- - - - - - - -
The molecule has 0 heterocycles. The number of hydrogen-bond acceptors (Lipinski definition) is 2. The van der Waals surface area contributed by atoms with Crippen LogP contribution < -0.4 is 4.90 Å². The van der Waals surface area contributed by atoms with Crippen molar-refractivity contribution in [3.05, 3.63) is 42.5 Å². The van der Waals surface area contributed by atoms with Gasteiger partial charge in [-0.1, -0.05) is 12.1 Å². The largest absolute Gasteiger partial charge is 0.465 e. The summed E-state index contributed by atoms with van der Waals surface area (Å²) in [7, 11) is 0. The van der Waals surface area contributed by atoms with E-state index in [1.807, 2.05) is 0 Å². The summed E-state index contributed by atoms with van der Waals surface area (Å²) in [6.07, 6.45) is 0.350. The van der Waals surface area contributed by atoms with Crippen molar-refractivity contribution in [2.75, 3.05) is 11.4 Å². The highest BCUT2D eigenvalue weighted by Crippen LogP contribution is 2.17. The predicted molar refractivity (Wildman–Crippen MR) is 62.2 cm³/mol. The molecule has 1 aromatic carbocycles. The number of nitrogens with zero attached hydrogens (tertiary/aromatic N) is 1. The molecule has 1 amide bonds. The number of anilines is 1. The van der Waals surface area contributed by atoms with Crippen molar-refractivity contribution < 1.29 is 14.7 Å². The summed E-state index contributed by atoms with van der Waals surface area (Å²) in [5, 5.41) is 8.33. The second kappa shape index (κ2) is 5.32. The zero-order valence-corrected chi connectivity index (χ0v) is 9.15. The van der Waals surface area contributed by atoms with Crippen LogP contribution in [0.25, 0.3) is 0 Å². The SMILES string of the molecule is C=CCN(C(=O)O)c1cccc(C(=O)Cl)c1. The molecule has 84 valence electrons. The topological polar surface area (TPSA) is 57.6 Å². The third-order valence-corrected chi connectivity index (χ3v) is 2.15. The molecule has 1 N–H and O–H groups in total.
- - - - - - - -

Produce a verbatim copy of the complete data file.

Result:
The molecule has 0 heterocycles. The number of hydrogen-bond acceptors (Lipinski definition) is 2. The van der Waals surface area contributed by atoms with Crippen LogP contribution < -0.4 is 4.90 Å². The van der Waals surface area contributed by atoms with Crippen molar-refractivity contribution in [3.05, 3.63) is 42.5 Å². The van der Waals surface area contributed by atoms with Gasteiger partial charge in [-0.1, -0.05) is 12.1 Å². The largest absolute Gasteiger partial charge is 0.465 e. The summed E-state index contributed by atoms with van der Waals surface area (Å²) in [7, 11) is 0. The van der Waals surface area contributed by atoms with E-state index in [1.807, 2.05) is 0 Å². The summed E-state index contributed by atoms with van der Waals surface area (Å²) in [6.07, 6.45) is 0.350. The van der Waals surface area contributed by atoms with Crippen molar-refractivity contribution in [2.75, 3.05) is 11.4 Å². The highest BCUT2D eigenvalue weighted by Crippen LogP contribution is 2.17. The predicted molar refractivity (Wildman–Crippen MR) is 62.2 cm³/mol. The molecule has 1 aromatic carbocycles. The number of nitrogens with zero attached hydrogens (tertiary/aromatic N) is 1. The molecule has 1 amide bonds. The number of anilines is 1. The van der Waals surface area contributed by atoms with Crippen molar-refractivity contribution < 1.29 is 14.7 Å². The summed E-state index contributed by atoms with van der Waals surface area (Å²) in [5, 5.41) is 8.33. The second kappa shape index (κ2) is 5.32. The zero-order valence-corrected chi connectivity index (χ0v) is 9.15. The van der Waals surface area contributed by atoms with Crippen LogP contribution in [0.25, 0.3) is 0 Å². The SMILES string of the molecule is C=CCN(C(=O)O)c1cccc(C(=O)Cl)c1. The molecule has 84 valence electrons. The topological polar surface area (TPSA) is 57.6 Å². The third-order valence-corrected chi connectivity index (χ3v) is 2.15. The molecule has 1 N–H and O–H groups in total.